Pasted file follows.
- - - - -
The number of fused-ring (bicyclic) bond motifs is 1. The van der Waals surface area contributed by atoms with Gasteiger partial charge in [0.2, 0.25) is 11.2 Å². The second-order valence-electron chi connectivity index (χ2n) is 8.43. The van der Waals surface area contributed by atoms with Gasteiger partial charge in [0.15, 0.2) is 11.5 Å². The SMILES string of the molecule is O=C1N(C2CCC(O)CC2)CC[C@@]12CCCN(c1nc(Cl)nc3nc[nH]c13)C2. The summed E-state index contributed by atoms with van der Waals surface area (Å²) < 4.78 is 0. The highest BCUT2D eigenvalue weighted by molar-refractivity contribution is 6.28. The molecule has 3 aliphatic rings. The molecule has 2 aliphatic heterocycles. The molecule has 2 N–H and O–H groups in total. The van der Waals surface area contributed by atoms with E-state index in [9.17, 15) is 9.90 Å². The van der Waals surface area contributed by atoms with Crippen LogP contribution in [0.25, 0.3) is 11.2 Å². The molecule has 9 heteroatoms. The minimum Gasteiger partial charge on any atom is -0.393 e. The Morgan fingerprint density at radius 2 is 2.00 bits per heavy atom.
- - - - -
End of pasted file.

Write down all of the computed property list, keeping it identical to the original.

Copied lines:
The number of fused-ring (bicyclic) bond motifs is 1. The van der Waals surface area contributed by atoms with Gasteiger partial charge in [0.2, 0.25) is 11.2 Å². The second-order valence-electron chi connectivity index (χ2n) is 8.43. The van der Waals surface area contributed by atoms with Gasteiger partial charge in [0.15, 0.2) is 11.5 Å². The SMILES string of the molecule is O=C1N(C2CCC(O)CC2)CC[C@@]12CCCN(c1nc(Cl)nc3nc[nH]c13)C2. The summed E-state index contributed by atoms with van der Waals surface area (Å²) < 4.78 is 0. The highest BCUT2D eigenvalue weighted by molar-refractivity contribution is 6.28. The molecule has 3 aliphatic rings. The molecule has 2 aliphatic heterocycles. The molecule has 2 N–H and O–H groups in total. The van der Waals surface area contributed by atoms with E-state index in [9.17, 15) is 9.90 Å². The van der Waals surface area contributed by atoms with Crippen LogP contribution in [0.25, 0.3) is 11.2 Å². The molecule has 9 heteroatoms. The minimum Gasteiger partial charge on any atom is -0.393 e. The Morgan fingerprint density at radius 2 is 2.00 bits per heavy atom.